The European Commission has recently published the latest edition of the Employment and Social Developments in Europe (ESDE) Quarterly Review, with a thematic focus on the gender pay gap among young workers, on occasion of the 2022 European Year of Youth.

This Quarterly Review shows that young women, aged between 25 and 29 face a 7.2% unadjusted gender pay gap at the start of their professional careers in the EU labour market.

However, the Review notes that pay differences between young women and men are difficult to explain based on available data and the situation varies considerably in different countries. Furthermore, certain differences in worker characteristics account for substantial pay differences. For instance, young men tend to earn more because they work in higher paid economic activities while young women earn higher wages because they are better educated.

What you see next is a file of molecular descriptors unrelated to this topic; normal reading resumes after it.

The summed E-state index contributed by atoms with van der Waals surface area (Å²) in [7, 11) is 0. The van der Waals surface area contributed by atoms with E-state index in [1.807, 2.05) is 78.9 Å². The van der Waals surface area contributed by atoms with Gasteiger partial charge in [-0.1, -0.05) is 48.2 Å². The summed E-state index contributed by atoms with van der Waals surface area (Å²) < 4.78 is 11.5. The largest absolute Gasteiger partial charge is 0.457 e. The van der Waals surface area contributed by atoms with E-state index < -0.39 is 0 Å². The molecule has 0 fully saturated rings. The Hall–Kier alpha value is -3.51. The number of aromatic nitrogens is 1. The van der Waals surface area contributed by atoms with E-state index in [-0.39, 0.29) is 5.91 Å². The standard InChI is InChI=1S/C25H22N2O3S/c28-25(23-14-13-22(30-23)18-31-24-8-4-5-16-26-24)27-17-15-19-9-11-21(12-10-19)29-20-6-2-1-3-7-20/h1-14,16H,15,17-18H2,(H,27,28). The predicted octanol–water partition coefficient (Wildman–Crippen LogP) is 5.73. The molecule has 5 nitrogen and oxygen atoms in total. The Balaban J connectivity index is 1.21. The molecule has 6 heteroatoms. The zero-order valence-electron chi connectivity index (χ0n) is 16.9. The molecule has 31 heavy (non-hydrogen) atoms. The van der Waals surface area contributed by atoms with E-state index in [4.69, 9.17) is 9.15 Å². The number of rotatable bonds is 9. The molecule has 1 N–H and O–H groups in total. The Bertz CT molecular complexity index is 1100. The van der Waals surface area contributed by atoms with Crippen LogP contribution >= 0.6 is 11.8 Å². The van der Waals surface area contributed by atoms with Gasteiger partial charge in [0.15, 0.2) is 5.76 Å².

Closing the gender pay gap is a priority for the European Commission. To this end, the Commission has presented a proposal for a Directive on equal pay for equal work for men and women through pay transparency and enforcement mechanisms. This proposal is currently being discussed by the European Parliament and the Council.